The City of Magnolia & SAU Biology Department have teamed up to combat mosquitoes. Mayor of Magnolia, Parnell Vann, SAU Biology Department Chair, Dr. Claude Baker, and Assistant. Professor of Biology, Pablo Bacon, have teamed up to come up with a plan.
Dr. Baker said, "We hatched a plan to grow and distribute mosquito fish, have a public awareness and action program, use some natural biological controls, and educate the public about mosquito traps."
Stage one of the mosquito reduction program requires the help of the public. Here are some tips from the Environmental Protection Agency and West Nile Virus Handling Guide:
For the first stage of the mosquito reduction program, the mayor's office is seeking help from the public with some helpful tips from the Environmental Protection Agency and the West Nile Virus Handling Guide:
- Get rid of standing water in rain gutters, old tires, buckets, plastic covers, toys or any other container where mosquitoes can breed.
- Empty any collected or standing water from flowerpots and other yard containers.
- Empty and change the water in bird baths, fountains, wading pools, rain barrels and potted plant trays at least once a week to eliminate potential mosquito habitats.
- Drain temporary pools of water or fill with dirt. If impossible, throw in Mosquito Dunks, Mosquito Bits or mosquito fish.
- Keep swimming pool water treated and circulating. Report abandoned pools, hot tubs and funky bodies of water.
- Clean leaves and debris from gutters on your home.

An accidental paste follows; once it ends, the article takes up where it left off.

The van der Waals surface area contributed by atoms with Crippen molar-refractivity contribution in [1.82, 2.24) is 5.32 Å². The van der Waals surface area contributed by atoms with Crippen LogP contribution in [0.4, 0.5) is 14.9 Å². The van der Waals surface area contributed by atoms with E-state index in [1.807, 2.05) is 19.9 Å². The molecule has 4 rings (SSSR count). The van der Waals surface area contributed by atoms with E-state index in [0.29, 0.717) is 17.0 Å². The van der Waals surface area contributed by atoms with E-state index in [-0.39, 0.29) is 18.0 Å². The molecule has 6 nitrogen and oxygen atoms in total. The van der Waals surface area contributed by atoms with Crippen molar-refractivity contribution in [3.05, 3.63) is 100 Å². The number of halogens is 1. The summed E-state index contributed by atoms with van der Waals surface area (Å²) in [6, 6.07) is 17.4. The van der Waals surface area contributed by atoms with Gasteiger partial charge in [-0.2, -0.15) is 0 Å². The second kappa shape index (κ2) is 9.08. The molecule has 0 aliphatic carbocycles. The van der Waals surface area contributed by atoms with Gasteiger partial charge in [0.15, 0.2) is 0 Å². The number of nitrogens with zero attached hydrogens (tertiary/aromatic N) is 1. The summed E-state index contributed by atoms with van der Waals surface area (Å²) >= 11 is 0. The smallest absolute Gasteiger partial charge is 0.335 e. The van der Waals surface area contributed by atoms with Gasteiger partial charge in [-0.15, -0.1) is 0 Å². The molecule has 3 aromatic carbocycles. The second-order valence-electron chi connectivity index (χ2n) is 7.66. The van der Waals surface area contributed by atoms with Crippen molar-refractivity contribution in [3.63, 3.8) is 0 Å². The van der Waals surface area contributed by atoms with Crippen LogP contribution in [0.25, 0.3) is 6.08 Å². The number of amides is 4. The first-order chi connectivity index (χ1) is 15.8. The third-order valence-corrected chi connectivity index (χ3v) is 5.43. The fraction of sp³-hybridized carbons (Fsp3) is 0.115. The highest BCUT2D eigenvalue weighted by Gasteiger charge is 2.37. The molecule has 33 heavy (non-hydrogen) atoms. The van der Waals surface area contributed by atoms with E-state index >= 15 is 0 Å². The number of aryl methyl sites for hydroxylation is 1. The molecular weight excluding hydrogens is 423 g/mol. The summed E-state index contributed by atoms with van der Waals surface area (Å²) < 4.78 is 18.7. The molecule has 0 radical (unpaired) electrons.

- Empty water from old tires and if possible, recycle the old tires. Report abandoned collections of tires. These are mosquito hot spots.
- Eliminate trees or tree stumps with holes where mosquitoes could breed.
- Keep ponds clean and stocked with mosquito larvae eating fish. We recommend mosquito fish (Gambusia) for ponds and ditches that have no other fish, and the city is working on developing colonies of these fish to supply to the public.
- Make use of Mosquito Dunks containing Bacillus thurigensis, natural bacteria that tie up the larvae digestive tract (available at large chain stores and many home and garden centers)
- Report mosquito "hot spots" so we can look for the source of the mosquitoes.
- Encourage everyone in your neighborhood to take part in eliminating mosquito "hot spots." Not only will it help with the mosquito population, but also clean up the environment around us is a great way to help with many ecological issues we face today.
To report "hot spots," you can call the Magnolia City Hall at (870) 234-1375.